NBC foreign correspondent Richard Engel and his crew were rescued after five terrifying days in the hands of Syrian kidnappers, who tortured them with mock executions.
The journalists — Engel and four other team members — had been taken by thugs loyal to Syrian President Bashar al-Assad, who wanted to trade them for their agents captured by rebels, the newsmen said.
“It is good to be here. I am very happy that we’re able to do this live shot this morning,” Engel told NBC’s “Today” from Antakya, Turkey.
The kidnapped journalists were kept bound and blindfolded, and moved to various safe houses along the way.
Their lucky break came last night when kidnappers, driving them in a minivan, came upon an unexpected rebel checkpoint, according to Engel, 39.
A gunfight ensued, as two kidnappers were killed and the journalists were freed by rebels.
“It was a traumatic experience,” Engel said. “We’re very happy to be here.”
The journalists said they were never physically beaten — it was worse than that as they were subjected to “psychological torture.”
“They made us choose which one of us would be shot first, and when we refused, there were mock shootings. They pretended to shoot Ghazi several times,” Engel said, pointing to producer Ghazi Balkiz.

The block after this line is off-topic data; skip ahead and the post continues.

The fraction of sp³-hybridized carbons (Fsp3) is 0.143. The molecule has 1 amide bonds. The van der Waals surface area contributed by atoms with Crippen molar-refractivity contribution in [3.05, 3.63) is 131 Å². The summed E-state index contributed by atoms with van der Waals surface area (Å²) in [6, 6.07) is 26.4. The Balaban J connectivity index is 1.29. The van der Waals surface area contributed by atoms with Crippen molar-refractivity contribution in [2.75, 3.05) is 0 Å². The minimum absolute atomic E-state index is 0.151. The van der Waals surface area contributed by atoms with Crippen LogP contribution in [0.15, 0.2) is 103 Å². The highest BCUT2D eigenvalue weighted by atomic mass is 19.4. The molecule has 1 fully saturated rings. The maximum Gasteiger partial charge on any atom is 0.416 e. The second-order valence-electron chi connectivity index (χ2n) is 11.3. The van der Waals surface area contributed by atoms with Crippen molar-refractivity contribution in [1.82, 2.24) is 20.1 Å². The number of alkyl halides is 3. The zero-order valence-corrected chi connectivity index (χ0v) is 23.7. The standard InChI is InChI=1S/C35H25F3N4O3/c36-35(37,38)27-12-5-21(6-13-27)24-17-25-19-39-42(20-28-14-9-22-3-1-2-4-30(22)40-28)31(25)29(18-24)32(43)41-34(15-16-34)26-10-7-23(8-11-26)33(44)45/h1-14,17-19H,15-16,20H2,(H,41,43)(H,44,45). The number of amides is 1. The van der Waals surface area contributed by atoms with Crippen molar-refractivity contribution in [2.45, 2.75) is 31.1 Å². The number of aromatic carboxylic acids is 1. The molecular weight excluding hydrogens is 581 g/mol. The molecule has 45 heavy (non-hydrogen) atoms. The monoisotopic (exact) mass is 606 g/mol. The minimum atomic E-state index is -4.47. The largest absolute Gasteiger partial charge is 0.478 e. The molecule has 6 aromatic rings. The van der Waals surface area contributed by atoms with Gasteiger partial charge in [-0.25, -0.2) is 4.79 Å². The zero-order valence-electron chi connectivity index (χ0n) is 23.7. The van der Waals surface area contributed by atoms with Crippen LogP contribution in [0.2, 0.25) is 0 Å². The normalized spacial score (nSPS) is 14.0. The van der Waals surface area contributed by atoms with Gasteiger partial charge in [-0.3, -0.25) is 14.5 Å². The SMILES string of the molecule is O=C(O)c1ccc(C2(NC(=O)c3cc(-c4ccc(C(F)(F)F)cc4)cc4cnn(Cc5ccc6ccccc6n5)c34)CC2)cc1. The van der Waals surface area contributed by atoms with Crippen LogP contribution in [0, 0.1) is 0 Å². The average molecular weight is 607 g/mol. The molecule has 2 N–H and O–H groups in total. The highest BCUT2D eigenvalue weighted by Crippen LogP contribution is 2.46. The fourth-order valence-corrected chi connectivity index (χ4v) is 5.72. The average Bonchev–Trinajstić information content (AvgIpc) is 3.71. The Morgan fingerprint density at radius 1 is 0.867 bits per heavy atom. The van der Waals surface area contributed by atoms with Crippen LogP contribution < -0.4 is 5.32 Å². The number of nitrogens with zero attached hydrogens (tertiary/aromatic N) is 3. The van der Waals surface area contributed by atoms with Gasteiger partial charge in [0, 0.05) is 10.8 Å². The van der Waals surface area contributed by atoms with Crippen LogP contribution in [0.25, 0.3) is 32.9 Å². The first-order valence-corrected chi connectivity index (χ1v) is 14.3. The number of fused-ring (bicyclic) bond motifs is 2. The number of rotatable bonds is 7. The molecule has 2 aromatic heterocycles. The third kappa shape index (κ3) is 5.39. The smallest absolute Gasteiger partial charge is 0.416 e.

“When you’re blindfolded and then they fire the gun up in the air, it can be a very traumatic experience.”
Balkiz said he was thinking about his wife, parents and brother throughout the ordeal, fearing the emotional toll his kidnapping had taken on them.
“They were five long, hard days,” Balkiz said. “I was feeling bad [about] what I had been putting them [family members] through.”
The crew was kept together throughout the kidnapping and were not allowed to speak.
But the journalists still managed to communicate with each other, peeking under their blindfolds and joking when they their captors left the room.
“It helped that I was actually captured with them,” Balkiz said of his NBC colleagues, “because we kept each other’s spirits up.”
Each day, the victims said they forced themselves to find a reason to be optimistic and/or come to grips with a possible, worst outcome.
“During the ordeal I made amends with my maker,” photo journalist John Kooistra said. “I made good with myself. I was prepared to die many times.”
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